- The Washington Times - Thursday, September 1, 2016

Federal prosecutors are seeking a 9-month prison sentence for a Chicago man who admitted hacking the personal internet accounts of dozens of celebrities in 2014, the city’s Tribune newspaper reported Wednesday.

Edward Majerczyk, 28, was charged last month with one count of unauthorized access to a protected computer in connection with an investigation into the “Celebgate” photo leak scandal in which several Hollywood actresses had their personal, sometimes nude images circulated on the web.

Mr. Majerczyk signed a document in Los Angeles federal court last month agreeing to plead guilty to the single count of computer hacking in exchange for facing a maximum sentence of five years behind bars. His attorneys had the case transferred to Chicago last Friday, and is now expected to formally enter his guilty plea on Sept. 27 before Judge Charles P. Kocoras in the Northern District of Illinois.

Prosecutors have agreed to ask for no more than a nine-month prison sentence when the hacker’s plea is officially entered later this month on account of his lack of previous convictions and willingness to accept responsibility for his actions, the Chicago Tribune reported.

According to a draft plea agreement, Mr. Majerczykused a phishing scheme to trick dozens of celebrities into giving him access to their personal internet accounts. Posing as a fictitious member of either Apple of Google’s security team, the hacker sent emails to hundreds of targets in which recipients were instructed to click a link in order to change their passwords as the result of an apparent security breach. Mr. Majerczyk then used those credentials to log himself into the victims’ accounts and pilfer personal correspondence and attachments, the agreement acknowledged.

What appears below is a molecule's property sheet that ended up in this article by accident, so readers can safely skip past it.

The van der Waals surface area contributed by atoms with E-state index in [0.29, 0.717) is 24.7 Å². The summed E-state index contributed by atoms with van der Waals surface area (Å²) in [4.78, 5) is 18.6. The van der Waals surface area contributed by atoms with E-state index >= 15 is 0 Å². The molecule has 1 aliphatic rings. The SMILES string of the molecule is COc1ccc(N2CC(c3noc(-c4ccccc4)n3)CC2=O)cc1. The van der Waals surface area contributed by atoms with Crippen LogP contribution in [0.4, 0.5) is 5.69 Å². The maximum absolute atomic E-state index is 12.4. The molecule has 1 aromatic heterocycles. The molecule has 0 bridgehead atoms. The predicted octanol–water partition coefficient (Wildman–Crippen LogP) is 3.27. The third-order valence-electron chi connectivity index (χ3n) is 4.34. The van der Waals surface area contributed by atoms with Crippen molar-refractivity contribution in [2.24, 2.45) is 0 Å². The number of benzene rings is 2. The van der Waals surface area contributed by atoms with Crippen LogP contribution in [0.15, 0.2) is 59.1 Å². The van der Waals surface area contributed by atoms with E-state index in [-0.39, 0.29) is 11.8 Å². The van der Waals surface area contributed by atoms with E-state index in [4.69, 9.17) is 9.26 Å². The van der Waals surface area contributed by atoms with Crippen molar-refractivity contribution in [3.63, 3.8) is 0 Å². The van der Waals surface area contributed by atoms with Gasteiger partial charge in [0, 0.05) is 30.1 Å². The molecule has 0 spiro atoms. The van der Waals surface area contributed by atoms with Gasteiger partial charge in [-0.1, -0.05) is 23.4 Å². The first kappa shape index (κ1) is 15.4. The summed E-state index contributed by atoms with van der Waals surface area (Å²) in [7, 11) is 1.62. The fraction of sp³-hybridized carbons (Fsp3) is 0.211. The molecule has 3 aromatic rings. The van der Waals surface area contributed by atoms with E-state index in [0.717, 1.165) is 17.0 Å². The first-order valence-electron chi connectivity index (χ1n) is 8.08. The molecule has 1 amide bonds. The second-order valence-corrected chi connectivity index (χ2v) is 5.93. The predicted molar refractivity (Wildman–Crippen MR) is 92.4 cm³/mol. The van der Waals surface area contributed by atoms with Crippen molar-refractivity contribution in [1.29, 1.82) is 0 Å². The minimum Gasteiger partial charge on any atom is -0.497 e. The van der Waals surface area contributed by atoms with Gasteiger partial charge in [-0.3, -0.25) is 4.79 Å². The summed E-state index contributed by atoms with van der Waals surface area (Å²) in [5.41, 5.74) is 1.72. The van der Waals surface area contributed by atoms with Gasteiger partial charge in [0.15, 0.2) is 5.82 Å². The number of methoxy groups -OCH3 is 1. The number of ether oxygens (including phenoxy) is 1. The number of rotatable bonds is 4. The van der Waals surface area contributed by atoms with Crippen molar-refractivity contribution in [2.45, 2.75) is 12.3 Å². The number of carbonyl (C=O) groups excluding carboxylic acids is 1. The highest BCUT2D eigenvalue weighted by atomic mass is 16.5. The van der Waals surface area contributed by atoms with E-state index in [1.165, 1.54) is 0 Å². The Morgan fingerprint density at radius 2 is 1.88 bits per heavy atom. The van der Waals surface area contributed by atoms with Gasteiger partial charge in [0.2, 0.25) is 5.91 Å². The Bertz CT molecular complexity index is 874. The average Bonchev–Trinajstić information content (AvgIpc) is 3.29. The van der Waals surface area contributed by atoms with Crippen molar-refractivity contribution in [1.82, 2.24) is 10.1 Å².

Investigators say the hacker gain unauthorized access to over 300 Apple iCloud and Gmail accounts, including at least 30 belonging to celebrities. His victims are not identified by name in court filings, but the probe was opened in 2014 after actresses including Jennifer Lawrence, Kate Upton and Lea Michele saw their personal photos surface on the internet.

“Just because I’m a public figure, just because I’m an actress, does not mean that I asked for this. It does not mean that it comes with the territory,” Ms. Lawrence told Vanity Fair previously, adding that she believed the photo breach constituted a “sex crime.”

Prosecutors only believe Mr. Majerczyk breached the accounts and have not charged him with leaking them online. Thom Mrozek, a spokesman with the U.S. Attorney’s Office in Los Angeles, told the Associated Press this week that an investigation into the leak remains active.

Separately, 36-year-old Ryan Collins of Pennsylvania pleaded guilty in May to participating in a similar phishing scheme that targeted the email accounts of actresses breached as a result of the Celebgate scandal and is awaiting sentencing. Investigators say the two men acted independently of one another.

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